Farewell institutional power, hello grassroots influence

Sermon on the Mount by Bloch. Image: Wikipedia

Churches have probably lost the fight against the NSW Government’s plan to introduce ethic classes in public schools at the same time as optional special religious education.

Education Minister Verity Firth is glowingly positive about the review of the classes and while there are no plans to remove SRE, the once ‘sacred’ right to offer Scripture without competition in NSW public schools will soon be a thing of the past.

Of course this is a manifestation of a wider truth that the church has lost much of its institutional power and perhaps in the future will lose even more.

There are positives though and the main one is that if churches and Christians learn they can’t rely on a privileged institutional role in society, they may finally revert to the ancient source of Christian vitality –  personal and community transformation through offering real life encounters with a living God.

This of course can’t be done any other way than through authentic relationship and engagement with people of all kinds.

Grassroots influence verses institutional authority – which one sounds more like Jesus? Continue reading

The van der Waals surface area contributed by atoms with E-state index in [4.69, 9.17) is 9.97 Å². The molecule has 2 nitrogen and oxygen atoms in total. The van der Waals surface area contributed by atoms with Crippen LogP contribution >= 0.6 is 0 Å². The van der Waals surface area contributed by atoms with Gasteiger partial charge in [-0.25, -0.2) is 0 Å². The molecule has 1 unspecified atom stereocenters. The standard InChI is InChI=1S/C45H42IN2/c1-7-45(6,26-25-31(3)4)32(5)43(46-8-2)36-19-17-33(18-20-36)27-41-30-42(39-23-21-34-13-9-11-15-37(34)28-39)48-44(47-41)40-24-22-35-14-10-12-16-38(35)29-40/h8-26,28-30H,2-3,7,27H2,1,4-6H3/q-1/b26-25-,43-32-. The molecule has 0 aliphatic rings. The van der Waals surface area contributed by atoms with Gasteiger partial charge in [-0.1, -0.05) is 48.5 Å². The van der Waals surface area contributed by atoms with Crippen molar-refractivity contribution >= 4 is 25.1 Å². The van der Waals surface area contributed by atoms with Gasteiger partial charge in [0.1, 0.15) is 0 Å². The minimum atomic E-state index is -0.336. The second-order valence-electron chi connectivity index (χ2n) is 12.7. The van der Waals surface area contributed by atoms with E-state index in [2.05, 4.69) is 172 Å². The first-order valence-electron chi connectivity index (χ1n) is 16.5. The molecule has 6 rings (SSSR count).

Walking at the precise speed of menace

We were all just waiting for the bus, of no great stature or intent. He came prowling down the footpath, walking at the precise speed of menace and power. Black shoes and trousers, dark brown leather jacket and impenetrable sunglasses. Tanned face and pony-tail, probably taut muscles beneath his impeccable attire. He put the cigarette to his mouth with his fingers making a crooked V across his lip, and paused, as if the whole world depended on his inhaling. He stalked through the bus mortals, studiously ignoring our existence, not even props on his stage. The bus arrived and I clambered on board, watching him appreciate his reflection in the window. As the 438 pulled away, I caught a glimpse of him turn sharply and shout. Despite his glory, he’d missed the bus.